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Messages - The Timekeeper

Interzone / Re: Counterorder.com
« on: July 13, 2010, 11:05:46 PM »
It would seem to me that the Obverse Observer is something more of a trans-humanist than a nihilist.  That and a priest.  From a short skimming of the website I have found that it lists very little convincing evidence to support their claims other than if you disagree with what has been written there you are wrong.

A humorous statment:
"They use agents as relentless apologists, advertisers, and salesmen to troll message boards, IRC channels, and anywhere else they can gain access to in order to push their agenda, which is simply elitist fascism in an ant-heap society (placing themselves at the top, of course)."

While I do not know if this website trolls at all it does seem to know all about pushing one's own agenda.  The only one that is acceptable is the one presented by the Observer himself.  Let us delve further.  The section The Problem with the ANUS (http://www.counterorder.com/beyond.html#32), for all of its fury about the ANUS "pushing" its own ideas and agenda it seems to do a fair amount of that itself.

I also find it odd that a website with such a trans-humanist sentiment would promote nihilism to begin with considering its definition.  For the sake of argument that definition being the denial of all value to life (that the universe has no "will" of its own, no agenda).  That seems to come into direct conflict with the trans-humanist idea of building the "perfect" human.  Now this is probably defended with such reasons as "why wouldn't you want to be as efficient as possible?" or "its all about the advancement of humanity."  This is a thinly veiled front for individualists, socialists, and anyone who cannot accept that they are not kings of the universe.  I say this because the only reason for wanting to "perfect" humanity (or anything for that matter) is out of a resentment towards an oblivious universe.  Resentment that terrible things happen to humans.  Resentment that humans do terrible things to each other, for whatever reason.  Resentment that these terrible things might happen to themselves and that they are affected by these events.  This suggests that the true goal of this ideology is to eliminate all human suffering so that our lives are all pleasant and our desires eternally fulfilled.  In short, Heaven.  This Observer is a priest after all!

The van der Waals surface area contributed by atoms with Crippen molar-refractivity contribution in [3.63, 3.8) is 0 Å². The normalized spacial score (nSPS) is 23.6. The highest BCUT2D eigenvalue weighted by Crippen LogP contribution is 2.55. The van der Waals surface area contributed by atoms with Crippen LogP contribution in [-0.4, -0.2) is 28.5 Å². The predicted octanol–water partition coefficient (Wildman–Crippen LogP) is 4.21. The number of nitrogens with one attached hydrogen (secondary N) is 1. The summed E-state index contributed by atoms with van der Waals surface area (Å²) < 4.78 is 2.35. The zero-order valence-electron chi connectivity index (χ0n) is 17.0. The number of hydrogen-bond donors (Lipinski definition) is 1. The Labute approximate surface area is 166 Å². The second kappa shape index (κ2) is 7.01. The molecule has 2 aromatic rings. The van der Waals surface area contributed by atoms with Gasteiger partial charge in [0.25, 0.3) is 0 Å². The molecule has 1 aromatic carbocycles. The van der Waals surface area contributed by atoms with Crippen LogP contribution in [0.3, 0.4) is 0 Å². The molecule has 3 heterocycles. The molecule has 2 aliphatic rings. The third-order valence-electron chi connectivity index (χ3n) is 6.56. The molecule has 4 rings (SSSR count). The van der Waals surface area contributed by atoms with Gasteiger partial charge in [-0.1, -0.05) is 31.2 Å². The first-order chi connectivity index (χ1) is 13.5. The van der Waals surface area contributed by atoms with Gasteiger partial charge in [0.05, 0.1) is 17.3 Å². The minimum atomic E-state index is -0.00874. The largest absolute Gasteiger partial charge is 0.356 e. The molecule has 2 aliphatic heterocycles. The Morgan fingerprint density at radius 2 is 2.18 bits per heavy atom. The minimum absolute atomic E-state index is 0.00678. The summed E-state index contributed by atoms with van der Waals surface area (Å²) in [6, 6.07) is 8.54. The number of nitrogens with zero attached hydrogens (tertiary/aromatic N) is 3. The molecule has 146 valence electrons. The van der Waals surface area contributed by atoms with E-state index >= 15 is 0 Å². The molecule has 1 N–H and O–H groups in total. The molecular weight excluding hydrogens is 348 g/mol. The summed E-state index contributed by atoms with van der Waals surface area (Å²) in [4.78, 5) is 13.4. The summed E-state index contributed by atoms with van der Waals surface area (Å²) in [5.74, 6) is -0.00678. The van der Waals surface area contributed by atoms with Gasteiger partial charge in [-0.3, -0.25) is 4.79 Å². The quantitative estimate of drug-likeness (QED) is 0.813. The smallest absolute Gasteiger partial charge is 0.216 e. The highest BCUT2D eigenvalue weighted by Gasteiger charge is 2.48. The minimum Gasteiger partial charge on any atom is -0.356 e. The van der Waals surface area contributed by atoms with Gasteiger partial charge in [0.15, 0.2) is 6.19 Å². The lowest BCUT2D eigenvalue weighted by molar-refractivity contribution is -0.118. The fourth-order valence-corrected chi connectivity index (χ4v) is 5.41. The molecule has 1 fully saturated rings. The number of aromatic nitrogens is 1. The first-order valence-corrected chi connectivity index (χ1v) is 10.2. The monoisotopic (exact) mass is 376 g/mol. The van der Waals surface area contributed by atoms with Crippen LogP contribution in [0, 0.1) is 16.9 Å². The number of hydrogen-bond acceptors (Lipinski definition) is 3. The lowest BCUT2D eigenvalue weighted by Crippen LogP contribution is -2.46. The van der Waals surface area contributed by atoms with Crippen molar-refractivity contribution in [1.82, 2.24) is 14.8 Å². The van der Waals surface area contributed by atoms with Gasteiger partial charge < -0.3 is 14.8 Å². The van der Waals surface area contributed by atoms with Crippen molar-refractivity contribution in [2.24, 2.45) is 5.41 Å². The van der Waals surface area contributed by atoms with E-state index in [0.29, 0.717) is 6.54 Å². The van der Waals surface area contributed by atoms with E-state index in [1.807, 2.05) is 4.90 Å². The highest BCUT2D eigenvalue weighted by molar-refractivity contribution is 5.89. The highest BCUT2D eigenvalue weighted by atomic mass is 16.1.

Metal / Re: Appreciating Metal Vocals
« on: February 27, 2010, 04:44:53 PM »
The lyrics in a metal song, especially in death and black metal, are poems recited with music to make the album an experience rather than a pamphlet of the band's values.  I get the feeling that early metal bands wanted to emphasize the musical narrative of their songs rather than play supporting chords for a single vocal melody, so they simply yelled their lyrics so they would still be a part of the music but not the main focus.

Interzone / Re: Smoking pot makes you depressed for life
« on: January 03, 2010, 02:34:04 AM »